June 17, 2010

Club Volleyball Championship Advice

Just a comment, you should re run your article about the season ending club tournaments and how to prepare, behave, etc. I remember it was quite good and many of your readers haven't found it in your archives!


Great request - I have pulled the original article from the archives and updated. Hope it help!

The Club Volleyball Championship season is upon us. A couple of years ago, a group of Club Volleyball programs splintered away from USA Volleyball to form another venue for play. This was originally called the JVDA (Junior Volleyball Directors Association) and had its own championship event. Now the JDVA is called the JVA (Junior Volleyball Association) and is managed by the AVCA (DON'T GET ME STARTED IN THIS ONE!!!), along with melding its championship into the AAU Championships. The AAU Championship in Orlando which begins first, followed by the Volleyball Festival in Pheonix and the USAV Volleyball Championships in Reno.

These three events are the conclusion to the Club Volleyball season. It is an interesting mix of teams which have blurred regional lines as of late. In the old days, the Volleyball Festival was supported by the west coast volleyball clubs, the USA Volleyball Championships tended to be the midwest teams and the AAU's captured a random group of clubs. Now, you can see every region in each event, which I think is a good thing. I believe Club teams should pick the "championship" which their club members would enjoy the most. The events are so blended and dynamic, I don't know if I could say one Championship is stronger than another.

In terms of how these championships are viewed by the College Volleyball Coaches, there is really no difference - we just want to recruit volleyball players. In a perfect world, these events would be held in Honolulu or San Juan so I could go to the beach at the end of the wave (no pun intended). For College Coaches, I feel the championship events have lost a bit of the relevance in the recruiting process.

The 18's class has long been committed and College Coaches are making courtesy stops on the court to watch their incoming class (the non-flattering term is baby sitting). The 17's class is easily 1/2 to 3/4 done with its commitments, and College Coaches know who they want to come to their schools. With this group, the coaches are mimicking the same game plan with the 18's and maybe spending some last minute efforts to secure a late commitment (crazy to think it is late) from a player. There is really not much evaluating going on with this group, it is just more 'face time' for the player and parents. The 16's group is probably where most of the scouting and building of the recruiting database is happening, but with the acellerated pace of recruiting, all too many 16's are committed. The 16's class is where a lot of face time is being spent by coaches, trying to follow up on Unofficial Visits or trying to convince a PSA to come to campus to visit.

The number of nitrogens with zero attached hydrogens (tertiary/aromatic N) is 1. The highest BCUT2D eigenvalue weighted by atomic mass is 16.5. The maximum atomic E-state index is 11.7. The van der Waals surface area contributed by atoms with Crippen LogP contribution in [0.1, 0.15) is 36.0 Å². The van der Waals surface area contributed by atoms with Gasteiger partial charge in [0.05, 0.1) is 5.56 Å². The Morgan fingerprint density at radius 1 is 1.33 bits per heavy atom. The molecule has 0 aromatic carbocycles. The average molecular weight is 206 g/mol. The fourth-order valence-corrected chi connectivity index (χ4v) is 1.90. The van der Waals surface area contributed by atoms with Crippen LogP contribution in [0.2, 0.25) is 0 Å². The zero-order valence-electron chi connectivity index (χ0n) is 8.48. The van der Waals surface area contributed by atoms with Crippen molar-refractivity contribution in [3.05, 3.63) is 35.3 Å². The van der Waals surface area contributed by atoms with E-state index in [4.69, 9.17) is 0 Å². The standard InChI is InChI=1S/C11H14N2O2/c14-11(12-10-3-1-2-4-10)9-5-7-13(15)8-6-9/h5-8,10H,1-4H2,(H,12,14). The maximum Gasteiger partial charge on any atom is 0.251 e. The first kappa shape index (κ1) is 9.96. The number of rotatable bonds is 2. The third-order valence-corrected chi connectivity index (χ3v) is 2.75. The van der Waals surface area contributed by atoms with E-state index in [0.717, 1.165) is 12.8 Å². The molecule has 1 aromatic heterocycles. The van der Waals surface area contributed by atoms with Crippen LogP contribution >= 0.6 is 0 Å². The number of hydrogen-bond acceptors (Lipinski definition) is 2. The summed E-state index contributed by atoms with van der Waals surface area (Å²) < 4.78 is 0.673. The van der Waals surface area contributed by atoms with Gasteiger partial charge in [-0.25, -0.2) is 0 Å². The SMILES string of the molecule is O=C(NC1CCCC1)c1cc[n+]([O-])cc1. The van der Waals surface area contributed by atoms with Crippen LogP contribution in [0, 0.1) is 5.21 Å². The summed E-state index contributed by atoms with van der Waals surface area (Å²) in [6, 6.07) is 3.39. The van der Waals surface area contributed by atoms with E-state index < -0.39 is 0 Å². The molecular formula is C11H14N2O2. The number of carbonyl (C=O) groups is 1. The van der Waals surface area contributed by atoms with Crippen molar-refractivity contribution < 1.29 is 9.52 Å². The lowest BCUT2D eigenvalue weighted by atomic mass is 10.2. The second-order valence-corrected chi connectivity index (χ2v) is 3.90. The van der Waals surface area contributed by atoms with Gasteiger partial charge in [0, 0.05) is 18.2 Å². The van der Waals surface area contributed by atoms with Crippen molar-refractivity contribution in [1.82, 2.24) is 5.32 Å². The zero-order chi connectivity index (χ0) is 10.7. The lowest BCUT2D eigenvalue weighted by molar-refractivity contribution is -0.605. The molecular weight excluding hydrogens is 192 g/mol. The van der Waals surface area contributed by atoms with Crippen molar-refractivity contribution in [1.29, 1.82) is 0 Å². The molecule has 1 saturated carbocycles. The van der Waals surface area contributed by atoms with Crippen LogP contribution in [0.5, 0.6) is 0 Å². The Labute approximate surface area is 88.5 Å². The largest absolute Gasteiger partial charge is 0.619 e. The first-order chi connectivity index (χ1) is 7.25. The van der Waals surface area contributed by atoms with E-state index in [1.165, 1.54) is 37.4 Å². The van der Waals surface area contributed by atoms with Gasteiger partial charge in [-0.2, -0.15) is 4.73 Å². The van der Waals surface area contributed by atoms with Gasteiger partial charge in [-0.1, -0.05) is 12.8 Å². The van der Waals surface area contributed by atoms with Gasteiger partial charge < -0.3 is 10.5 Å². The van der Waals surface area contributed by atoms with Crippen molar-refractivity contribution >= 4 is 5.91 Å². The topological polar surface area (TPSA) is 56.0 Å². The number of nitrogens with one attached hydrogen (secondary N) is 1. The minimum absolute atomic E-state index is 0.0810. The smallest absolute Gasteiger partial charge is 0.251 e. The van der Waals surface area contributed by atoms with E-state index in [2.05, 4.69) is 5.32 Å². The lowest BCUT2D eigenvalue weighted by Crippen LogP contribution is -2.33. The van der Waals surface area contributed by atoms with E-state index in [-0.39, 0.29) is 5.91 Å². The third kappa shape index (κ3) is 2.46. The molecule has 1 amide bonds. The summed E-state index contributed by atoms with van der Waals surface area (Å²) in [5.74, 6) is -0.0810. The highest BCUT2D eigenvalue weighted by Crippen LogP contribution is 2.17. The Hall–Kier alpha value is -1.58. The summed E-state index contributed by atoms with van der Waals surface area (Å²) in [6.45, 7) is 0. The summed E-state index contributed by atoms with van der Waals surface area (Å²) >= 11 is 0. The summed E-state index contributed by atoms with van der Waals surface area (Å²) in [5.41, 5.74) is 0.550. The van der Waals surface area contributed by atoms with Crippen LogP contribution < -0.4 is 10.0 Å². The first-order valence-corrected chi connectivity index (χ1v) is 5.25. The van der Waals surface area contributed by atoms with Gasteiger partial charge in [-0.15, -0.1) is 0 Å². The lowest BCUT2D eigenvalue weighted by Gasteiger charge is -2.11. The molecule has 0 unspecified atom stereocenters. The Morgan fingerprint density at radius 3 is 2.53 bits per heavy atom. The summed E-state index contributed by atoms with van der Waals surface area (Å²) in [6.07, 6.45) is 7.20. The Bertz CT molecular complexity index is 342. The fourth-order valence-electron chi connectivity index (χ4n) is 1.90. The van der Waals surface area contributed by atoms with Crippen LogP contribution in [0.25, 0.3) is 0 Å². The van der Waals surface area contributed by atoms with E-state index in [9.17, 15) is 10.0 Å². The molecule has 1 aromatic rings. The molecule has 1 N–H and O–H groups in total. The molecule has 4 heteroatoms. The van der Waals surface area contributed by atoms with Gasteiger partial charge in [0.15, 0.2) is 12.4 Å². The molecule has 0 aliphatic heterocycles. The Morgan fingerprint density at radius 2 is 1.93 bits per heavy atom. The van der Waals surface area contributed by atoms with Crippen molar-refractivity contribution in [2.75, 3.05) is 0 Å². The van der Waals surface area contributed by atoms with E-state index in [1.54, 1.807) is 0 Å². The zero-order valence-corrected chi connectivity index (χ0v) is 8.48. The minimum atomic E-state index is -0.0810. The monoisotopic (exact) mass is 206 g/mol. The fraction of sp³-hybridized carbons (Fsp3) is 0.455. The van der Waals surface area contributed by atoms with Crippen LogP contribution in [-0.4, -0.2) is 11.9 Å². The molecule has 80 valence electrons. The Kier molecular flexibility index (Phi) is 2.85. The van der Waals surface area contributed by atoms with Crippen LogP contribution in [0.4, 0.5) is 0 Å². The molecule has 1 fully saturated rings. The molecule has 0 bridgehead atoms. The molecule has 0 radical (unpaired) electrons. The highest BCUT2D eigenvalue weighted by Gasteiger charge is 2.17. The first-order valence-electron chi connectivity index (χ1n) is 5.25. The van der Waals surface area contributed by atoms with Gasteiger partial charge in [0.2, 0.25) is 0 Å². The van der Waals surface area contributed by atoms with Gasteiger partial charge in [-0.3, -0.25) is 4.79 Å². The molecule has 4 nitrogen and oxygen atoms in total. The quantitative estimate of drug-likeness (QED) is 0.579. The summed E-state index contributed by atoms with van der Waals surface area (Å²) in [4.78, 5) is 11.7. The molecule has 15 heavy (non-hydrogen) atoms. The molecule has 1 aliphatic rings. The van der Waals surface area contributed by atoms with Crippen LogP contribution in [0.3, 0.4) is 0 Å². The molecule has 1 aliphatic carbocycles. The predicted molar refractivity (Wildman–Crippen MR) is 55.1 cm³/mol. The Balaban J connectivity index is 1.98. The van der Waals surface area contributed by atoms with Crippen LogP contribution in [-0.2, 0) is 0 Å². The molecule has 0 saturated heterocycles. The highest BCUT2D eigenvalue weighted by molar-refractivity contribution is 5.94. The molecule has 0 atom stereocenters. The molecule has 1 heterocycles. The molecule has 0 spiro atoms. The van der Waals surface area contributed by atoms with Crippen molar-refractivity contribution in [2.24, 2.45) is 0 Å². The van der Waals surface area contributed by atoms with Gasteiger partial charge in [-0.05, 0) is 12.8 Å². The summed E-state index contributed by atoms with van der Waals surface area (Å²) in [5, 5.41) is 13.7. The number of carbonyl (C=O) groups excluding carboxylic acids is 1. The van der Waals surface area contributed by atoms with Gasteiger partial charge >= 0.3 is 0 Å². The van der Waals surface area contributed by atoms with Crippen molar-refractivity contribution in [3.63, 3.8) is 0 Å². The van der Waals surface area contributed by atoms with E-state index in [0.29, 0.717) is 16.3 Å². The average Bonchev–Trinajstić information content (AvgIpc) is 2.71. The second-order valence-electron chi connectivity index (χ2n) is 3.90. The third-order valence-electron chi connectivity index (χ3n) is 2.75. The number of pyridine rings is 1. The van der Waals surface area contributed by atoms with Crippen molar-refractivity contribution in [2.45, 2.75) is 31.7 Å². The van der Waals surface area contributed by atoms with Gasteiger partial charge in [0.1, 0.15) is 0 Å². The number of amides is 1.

One of the down sides of the very early recruiting commitment cycle is that many College Coaches are doing a best guess on a player's ability. Because of this concern, a number of mid level programs have slowed down their pursuit of 16 year old Club players to get a better evaluation of skills.

I have always found that there is a huge jump in the ability of college level PSA's from the 16's to the 17's club year. Of course, the Alex Klinemans and Beth Hodges of the volleyball world are an easy pick for a great future college player; but for the rest of the junior level players, this one year is the separation year. This is the physical development time frame of the players; where the future Division I college players separate themselves from everyone else. I will routinely mark a number of 16's level players for our recruiting database; players who I feel could have the ability to mature into a NCAA Division I volleyball player. Then, come the next club season, it is easy to see who has elevated their ability and who has leveled out. Unfortunately the accelerated time frame of recruiting compresses the window for coaches to try and see this jump, I find that more and more coaches are trying to wait a bit to see what abilities develops.